Many leftist remainers accuse Brexiters of being neoliberal. In one sense, this is questionable: "fuck business" is not a neoliberal sentiment, and nor is a desire for harsh immigration controls. In another sense, however, I suspect it is true: the Brexit campaign represents a triumph for a view of politics as mere marketing.
To see my point, start with an idealized conception of politics as the management of the public sphere. On this view, politicians are motivated by a sense of public service and they debate rationally and honestly about different conceptions of the public good and how to implement those conceptions.
(Many) Brexiters, however, have a different conception. To them, politics is simply about getting what you want by whatever means you can, regardless of cost. Politicians with a sense of public service would not have broken electoral law on spending limits, or lied about immigration or about the economic effects of Brexit. We could have had a rational debate in the referendum about the trade-off between sovereignty and prosperity. But we didn’t. Those Brexiters who now privately claim that the loss of ‘hundreds of thousands of jobs’ would be worth it didn’t say so at the time. For them, getting what they wanted trumped duties of honesty. Of course, the Brexiters might have won an honest and legal campaign, but they never took that chance.
In this sense, Brexit is like spivs mis-selling financial products. All that matters is that the sale gets booked, that the seller gets his bonus. The cost of achieving those sales – the future fines that’ll be paid by some other mugs - doesn’t matter
Nor does it matter whether those sales represent the interests of the customer. The “will of the people” must be obeyed regardless of how that will is formed or at what cost to the public realm. It is only after you’ve convinced people to buy your snake-oil that the customer is king.
Nor do practicalities such as the difficulty of achieving Brexit matter. Implementation requires hard work and a diligent regard for the public good. Such virtues fit uneasily with the mentality of the salesman. In this sense, there’s an analogy between Brexit and Build-A-Bear’s recent “pay your age” promotion. Both were great marketing tricks marred only by a neglect of whether one could actually deliver the offer. But who cares when marketing is all that matters? Delivery is somebody's else's problem.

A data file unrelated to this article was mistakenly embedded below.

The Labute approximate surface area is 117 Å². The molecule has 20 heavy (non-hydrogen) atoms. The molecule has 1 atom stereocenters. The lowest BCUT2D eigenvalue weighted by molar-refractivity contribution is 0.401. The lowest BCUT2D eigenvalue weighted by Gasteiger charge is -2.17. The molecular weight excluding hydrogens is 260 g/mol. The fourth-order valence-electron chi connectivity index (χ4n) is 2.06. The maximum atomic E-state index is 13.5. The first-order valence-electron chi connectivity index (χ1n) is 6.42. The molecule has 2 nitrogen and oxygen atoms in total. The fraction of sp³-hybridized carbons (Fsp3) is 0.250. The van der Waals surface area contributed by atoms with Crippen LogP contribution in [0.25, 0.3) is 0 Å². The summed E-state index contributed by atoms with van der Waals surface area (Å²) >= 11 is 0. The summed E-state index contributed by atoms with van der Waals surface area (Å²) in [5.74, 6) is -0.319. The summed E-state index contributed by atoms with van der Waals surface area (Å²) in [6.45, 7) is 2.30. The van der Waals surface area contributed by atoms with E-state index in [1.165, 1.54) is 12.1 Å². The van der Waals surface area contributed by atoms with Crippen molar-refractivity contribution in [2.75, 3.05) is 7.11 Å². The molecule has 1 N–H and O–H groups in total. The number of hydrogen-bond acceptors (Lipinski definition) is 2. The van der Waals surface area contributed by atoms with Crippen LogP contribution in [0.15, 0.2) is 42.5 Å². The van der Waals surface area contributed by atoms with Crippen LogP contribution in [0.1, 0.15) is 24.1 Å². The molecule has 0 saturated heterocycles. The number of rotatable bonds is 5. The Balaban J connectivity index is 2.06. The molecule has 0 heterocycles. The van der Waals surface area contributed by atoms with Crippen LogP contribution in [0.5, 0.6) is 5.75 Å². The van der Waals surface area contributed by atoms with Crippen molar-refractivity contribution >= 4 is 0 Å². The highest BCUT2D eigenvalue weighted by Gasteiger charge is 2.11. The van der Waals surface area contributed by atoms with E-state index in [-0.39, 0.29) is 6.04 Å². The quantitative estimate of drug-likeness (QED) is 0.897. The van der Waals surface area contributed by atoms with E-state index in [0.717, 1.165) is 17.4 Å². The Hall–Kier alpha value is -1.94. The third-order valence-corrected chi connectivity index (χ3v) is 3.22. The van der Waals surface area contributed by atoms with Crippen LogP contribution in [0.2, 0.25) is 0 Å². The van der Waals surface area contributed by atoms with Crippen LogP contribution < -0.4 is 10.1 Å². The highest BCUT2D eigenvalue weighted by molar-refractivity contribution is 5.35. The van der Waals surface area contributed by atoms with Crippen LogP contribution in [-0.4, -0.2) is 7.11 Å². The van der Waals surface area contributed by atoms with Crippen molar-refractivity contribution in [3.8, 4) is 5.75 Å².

I call this neoliberal because one feature of that much-abused idea is the belief that all of society must be dominated by the crudest conception of corporate behaviour – that of the spiv conning his punters regardless of consequences - rather than by any sense of public duty.
It’s neoliberal in another sense. For me, one feature of neoliberalism is the elevation of the goods of effectiveness over the goods of excellence, to use MacIntyre’s distinction. An excellent politician would be one capable of rational persuasion and good administration. For the effective politician, all that matters is winning, achieving power however you do so.
It’s in this context that we should understand Brexiters contempt for the Electoral Commission, experts and civil servants. All of these are (imperfectly of course) custodians of the public good. But this doesn’t matter: the sale is everything.
Here, I’d distinguish sharply between Thatcher and Thatcherite Brexiters. Thatcher might have subscribed to what we now call neoliberal ideas. But she didn’t use the neoliberal methods I’m discussing here. Although I disagree with almost everything she did, I wouldn’t call her dishonest nor heedless of the difficulties of implementing her ideas. These huge differences between her and her epigones tell us how far politics has declined during my adult lifetime.